2016 was the breakthrough year for virtual reality. Early in the year, we saw the release of the consumer version of the Oculus Rift, followed shortly by the HTC Vive. And later in the year, Sony got in on the action with the PlayStation VR, and Oculus released their motion tracking controller, Oculus Touch.

We’ve already seen some big game releases for all three headsets, including non-VR games that made the jump to VR and several games that were designed from the ground up for VR, some from established developers such as Insomniac. But as with any new gaming platform, the first wave of titles is only the beginning. As developers spend more time with the hardware, they are able to create even better experiences. With respect to both new properties and beloved franchises, as well as both tried-and-true genres and innovative new ones, the future for VR looks bright in 2017. Here are five VR games we’re looking forward to that are scheduled to release this year.

Resident Evil VII: Biohazard


Platform: PSVR
Developer: Capcom
Release Date: January 24th, 2017

More than anything else, Resident Evil is a franchise that Capcom is willing to adapt and experiment with. Even though Resident Evil 6 was certainly a misstep, they have always known that the right move is to mix it up and take the series in a completely new direction. Sometimes these changes aren’t that big, such as the episodic format of Resident Evil: Revelations 2. But other times they have completely redefined what a horror game can be, like with Resident Evil 4.

The best thing about the earlier Resident Evil games is that they scared you simply by making you feel constrained. Now that the game will be first-person, for the first time, your own line of sight will be that constraining factor. And in VR that means actually bringing yourself to physically look for the very things that you know will scare the crap out of you. Want to know what’s behind you? You’re going to have to turn around and see for yourself. And even if there’s nothing there, the idea that something could be there will be lingering throughout the entire game.



Platform: PSVR
Developer: Impulse Gear
Release Date: 2017

Another PSVR game, Farpoint is the closest you’ll be able to get to being in Starship Troopers. Set on a desert planet, you’ll have to fight for survival against a whole lot of alien bugs. This is the game that Sony is using to show off their new Aim controller for PSVR, which is basically a huge Move controller that is held with both hands like a rifle. Farpoint looks to be exactly what plenty of VR fans are looking for: a full-fledged FPS that isn’t a shooting gallery and isn’t on rails, instead letting you move about freely. In an attempt to avoid motion sickness, the game will allow you to change your direction of movement by moving your head, rather than having all of the movement controls delegated to the analog sticks.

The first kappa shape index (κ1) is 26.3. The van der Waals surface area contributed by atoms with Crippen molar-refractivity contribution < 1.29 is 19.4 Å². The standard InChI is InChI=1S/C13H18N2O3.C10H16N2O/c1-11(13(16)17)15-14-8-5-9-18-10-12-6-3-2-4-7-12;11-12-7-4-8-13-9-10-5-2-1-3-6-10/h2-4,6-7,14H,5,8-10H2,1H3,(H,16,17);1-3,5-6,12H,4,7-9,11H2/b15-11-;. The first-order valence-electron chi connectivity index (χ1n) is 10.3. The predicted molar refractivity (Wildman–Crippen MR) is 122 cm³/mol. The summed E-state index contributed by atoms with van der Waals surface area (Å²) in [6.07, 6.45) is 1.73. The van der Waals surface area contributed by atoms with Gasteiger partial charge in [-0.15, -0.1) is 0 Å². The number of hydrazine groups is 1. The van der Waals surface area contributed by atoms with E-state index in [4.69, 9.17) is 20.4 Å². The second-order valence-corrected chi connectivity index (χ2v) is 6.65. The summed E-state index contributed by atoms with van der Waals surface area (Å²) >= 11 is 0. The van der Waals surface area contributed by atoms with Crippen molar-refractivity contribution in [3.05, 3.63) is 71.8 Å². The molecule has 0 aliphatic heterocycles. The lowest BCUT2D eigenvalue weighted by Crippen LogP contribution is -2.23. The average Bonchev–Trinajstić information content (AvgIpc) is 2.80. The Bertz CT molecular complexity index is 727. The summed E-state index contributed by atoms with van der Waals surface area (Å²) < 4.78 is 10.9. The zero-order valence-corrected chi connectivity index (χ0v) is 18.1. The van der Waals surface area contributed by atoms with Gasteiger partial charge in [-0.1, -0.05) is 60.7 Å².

Platform: HTC Vive
Developer: Team Panoptes
Release Date: 2017

Panoptic is one of the more creative VR titles in development right now. It’s a multiplayer game that only requires one headset because the second person plays on the computer monitor, using the mouse and keyboard or a gamepad as their input device. It is essentially a game of hide-and-seek, where the player on the monitor must climb to the top of a large tower, but the player in VR is essentially a giant floating security camera that is constantly on the lookout and can shoot a laser at the other player to stop their ascent. The tower is filled with NPCs that look just like the playable character, so you have to do your best to blend in with them to avoid being picked out by the player in VR. It’s a simple idea, but it’s a creative way to make VR a social experience without needing more than one headset.



Platform: Oculus Rift
Developer: Gattai Games
Release Date: 2017

Stifled is another game that is doing something totally new with VR. Oddly enough, though, it isn’t the headset itself that makes it possible, it’s the microphone. Stifled is a survival horror game that is mostly set in complete darkness, and the only way for you to see is to make sounds in real life, which are picked up on the Oculus Rift’s microphone and reveal the world around you through echolocation. The visuals are highly stylized, showing only white outlines of the objects and environments around you, and you can see the world spread out in front of you as your voice travels, and disappear as the sound fades. It’s nice to see smaller developers thinking outside the box and not just relying on the immersion of VR alone to make their game appealing.



Platform: Oculus Rift
Developer: 4A Games
Release Date: 2017

Sometimes all it takes to make a game appealing is an incredibly high level of polish. That’s exactly what Arktika.1, from 4A Games, brings to the table. It may not be doing anything particularly innovative, but it looks to be shaping up as one of the best looking and feeling VR shooters. 4A Games’ previous work includes Metro 2033 and Metro: Last Light, so they certainly know how to nail a game’s tone and atmosphere, in addition to making it visually impressive. Arktika.1 looks a little similar to Metro in terms of the enemies you’re facing, but the futuristic weapons and a heavier focus on action should give it a feel all of its own.

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